The "I Gotta Feeling" hitmaker later admitted he had had fun at the event and was pleased to get the chance to express his opinion. "I had fun... I'm glad you got to see that side of me... this is how I think & talk every minute of the day outside of music. I like future talk," he wrote on his Twitter.
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Slash thinks music has "lost its magic." The former Guns N' Roses guitarist thinks the modern popularity for purchasing albums through downloads lead to the listener missing out because they don't get a complete package that includes the visuals of artwork.
"There was a certain excitement that came with the release of a new record, and a lot of it was just the package itself, and it was something that you milled over while you were listening to the record. It was sad to see them sort of get phased out, but, you know, with CDs at least you still had the booklets, but now, when you look at the digital situation, you're like 'There's nothing in it,' you know. It's not even tangible any more. It's convenient, but you lose the magic of it."
The 46-year-old star is renowned for his musicianship yet he believes playing guitar well is a "never-ending process" and he practices every day: "The funny thing for me, obviously I think it's well known that I quit drinking a few years ago, and so instead of picking up some other bad habit I just put it all back into the guitar playing, so I probably play guitar more now than when I first started.
Steve Jobs will receive a posthumous Grammy award. The Apple company boss, who died in October from a rare form of pancreatic cancer, will be honored with the Trustees Award Grammy, for "outstanding contributions to the industry in a non-performing capacity."
Steve's company popularized the personal MP3 player with their iPod device, and set up the most commonly used digital method of music distribution worldwide through its iTunes store, as well as developing a number of software packages which have aided musicians to record relatively cheaply and easily.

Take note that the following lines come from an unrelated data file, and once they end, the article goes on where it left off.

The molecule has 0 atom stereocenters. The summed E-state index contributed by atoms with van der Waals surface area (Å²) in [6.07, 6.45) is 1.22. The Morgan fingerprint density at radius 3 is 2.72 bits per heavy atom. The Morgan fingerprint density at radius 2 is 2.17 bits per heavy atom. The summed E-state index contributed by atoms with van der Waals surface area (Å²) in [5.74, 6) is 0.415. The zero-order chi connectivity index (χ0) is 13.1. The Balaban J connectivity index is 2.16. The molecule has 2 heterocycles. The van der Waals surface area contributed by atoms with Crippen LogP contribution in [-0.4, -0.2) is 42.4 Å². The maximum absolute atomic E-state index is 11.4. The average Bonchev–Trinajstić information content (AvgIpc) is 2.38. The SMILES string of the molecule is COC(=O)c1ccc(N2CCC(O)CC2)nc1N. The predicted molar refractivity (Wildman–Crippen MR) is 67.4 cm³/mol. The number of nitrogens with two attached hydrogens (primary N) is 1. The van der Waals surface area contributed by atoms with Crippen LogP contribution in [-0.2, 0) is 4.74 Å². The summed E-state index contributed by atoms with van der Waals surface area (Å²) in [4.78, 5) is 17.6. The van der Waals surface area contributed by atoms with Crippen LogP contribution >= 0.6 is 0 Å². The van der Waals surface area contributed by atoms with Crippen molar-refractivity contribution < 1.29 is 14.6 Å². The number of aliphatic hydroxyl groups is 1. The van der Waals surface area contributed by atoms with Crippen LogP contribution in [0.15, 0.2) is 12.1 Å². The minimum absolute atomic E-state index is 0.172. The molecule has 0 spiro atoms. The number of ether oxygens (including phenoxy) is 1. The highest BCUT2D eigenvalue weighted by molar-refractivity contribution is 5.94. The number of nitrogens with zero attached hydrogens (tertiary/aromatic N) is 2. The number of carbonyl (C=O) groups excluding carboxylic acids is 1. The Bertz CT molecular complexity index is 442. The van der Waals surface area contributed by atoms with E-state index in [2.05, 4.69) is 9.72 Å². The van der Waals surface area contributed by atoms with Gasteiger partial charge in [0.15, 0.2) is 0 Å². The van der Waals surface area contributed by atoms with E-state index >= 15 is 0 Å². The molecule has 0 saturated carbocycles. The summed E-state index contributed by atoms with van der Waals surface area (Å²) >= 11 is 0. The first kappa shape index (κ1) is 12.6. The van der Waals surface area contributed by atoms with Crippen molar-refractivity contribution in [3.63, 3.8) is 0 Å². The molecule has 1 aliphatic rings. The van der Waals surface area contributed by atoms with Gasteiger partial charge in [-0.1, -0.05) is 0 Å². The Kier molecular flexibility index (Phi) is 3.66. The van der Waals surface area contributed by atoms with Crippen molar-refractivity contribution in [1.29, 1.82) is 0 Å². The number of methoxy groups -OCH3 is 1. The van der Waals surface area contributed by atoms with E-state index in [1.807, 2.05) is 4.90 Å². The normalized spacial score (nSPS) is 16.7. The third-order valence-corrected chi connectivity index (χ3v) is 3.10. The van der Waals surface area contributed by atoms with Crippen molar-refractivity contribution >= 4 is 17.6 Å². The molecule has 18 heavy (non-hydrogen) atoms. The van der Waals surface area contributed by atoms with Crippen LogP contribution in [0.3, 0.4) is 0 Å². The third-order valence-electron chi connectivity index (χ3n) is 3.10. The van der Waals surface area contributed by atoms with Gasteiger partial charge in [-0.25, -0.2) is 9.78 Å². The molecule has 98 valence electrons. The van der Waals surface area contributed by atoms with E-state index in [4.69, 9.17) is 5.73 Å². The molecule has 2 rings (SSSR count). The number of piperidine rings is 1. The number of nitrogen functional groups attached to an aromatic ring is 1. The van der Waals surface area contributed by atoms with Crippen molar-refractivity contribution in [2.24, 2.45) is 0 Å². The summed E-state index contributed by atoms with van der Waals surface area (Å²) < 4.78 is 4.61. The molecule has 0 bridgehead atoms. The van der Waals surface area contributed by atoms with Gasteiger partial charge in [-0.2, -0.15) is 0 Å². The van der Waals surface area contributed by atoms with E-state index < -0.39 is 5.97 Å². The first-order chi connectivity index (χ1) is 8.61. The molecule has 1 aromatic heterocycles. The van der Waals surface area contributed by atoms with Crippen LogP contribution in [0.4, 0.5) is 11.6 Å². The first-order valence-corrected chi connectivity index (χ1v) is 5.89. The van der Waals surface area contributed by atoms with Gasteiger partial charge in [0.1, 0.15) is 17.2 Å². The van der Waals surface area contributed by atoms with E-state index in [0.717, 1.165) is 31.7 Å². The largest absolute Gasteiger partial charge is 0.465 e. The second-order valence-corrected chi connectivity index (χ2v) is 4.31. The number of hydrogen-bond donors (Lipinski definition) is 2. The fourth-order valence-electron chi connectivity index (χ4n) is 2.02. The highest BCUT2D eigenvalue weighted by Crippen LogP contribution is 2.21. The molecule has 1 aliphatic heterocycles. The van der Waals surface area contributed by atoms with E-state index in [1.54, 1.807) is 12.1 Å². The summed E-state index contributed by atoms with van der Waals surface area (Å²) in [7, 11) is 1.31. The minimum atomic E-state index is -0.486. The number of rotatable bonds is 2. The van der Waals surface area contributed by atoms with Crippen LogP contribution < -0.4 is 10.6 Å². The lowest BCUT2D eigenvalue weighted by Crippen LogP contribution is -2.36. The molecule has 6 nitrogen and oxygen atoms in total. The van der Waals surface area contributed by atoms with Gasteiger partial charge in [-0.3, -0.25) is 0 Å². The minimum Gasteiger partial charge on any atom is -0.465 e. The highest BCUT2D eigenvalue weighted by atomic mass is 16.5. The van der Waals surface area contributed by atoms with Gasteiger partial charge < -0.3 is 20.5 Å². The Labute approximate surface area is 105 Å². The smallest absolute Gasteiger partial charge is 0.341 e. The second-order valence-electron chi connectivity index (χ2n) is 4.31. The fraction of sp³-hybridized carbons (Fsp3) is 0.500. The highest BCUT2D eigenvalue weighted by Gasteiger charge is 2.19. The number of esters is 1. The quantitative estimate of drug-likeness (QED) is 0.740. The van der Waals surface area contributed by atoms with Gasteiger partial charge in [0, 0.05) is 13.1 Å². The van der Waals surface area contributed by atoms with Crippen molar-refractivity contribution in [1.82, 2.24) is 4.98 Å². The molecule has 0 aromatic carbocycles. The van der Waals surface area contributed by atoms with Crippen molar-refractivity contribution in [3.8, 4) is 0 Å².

"This year's honorees offer a variety of brilliance, contributions and lasting impressions on our culture. It is an honor to recognize such a diverse group of individuals whose talents and achievements have had an indelible impact on our industry," said Neil Portnowin, the US National Academy of Recording Arts and Sciences (NARAS) CEO.
The Grammy Awards will take place on February 12, 2012 in Los Angeles.
It’s no mistake, it’s a new Lady Gaga song. She’s just released “Hair,” from her Born This Way album. You can hear the song in the video above.
Read More | E! Online
Stevie Nicks sounds fantastic in this music video for “Secret Love," which has all the drama you'd expect from the Fleetwood Mac frontwoman. The single is from her In Your Dreams album, scheduled for release on May 3. The album is currently available for pre-order on iTunes.
Read More | Perez Hilton
Funny how some things work out. Chris Medina, the American Idol contestant who grabbed so much attention from viewers (and Jennifer Lopez, who broke down when she eliminated him from the show), is a bona fide recording artist.
He doesn’t have to wait around for some reality competition to finish. The day following his televised elimination from the show, Medina debuted a brand-new single on iTunes, “What Are Words,” which you can hear in the video above. The entire song is based on the gut-wrenching, heart-twisting story Medina shared with the Idol judges at his first audition for the show.
Medina’s production company is 19 Recordings. But… wait! Isn’t 19 Recordings the same company that produces all the American Idols? Now, you’re catching on.
Read More | Los Angeles Times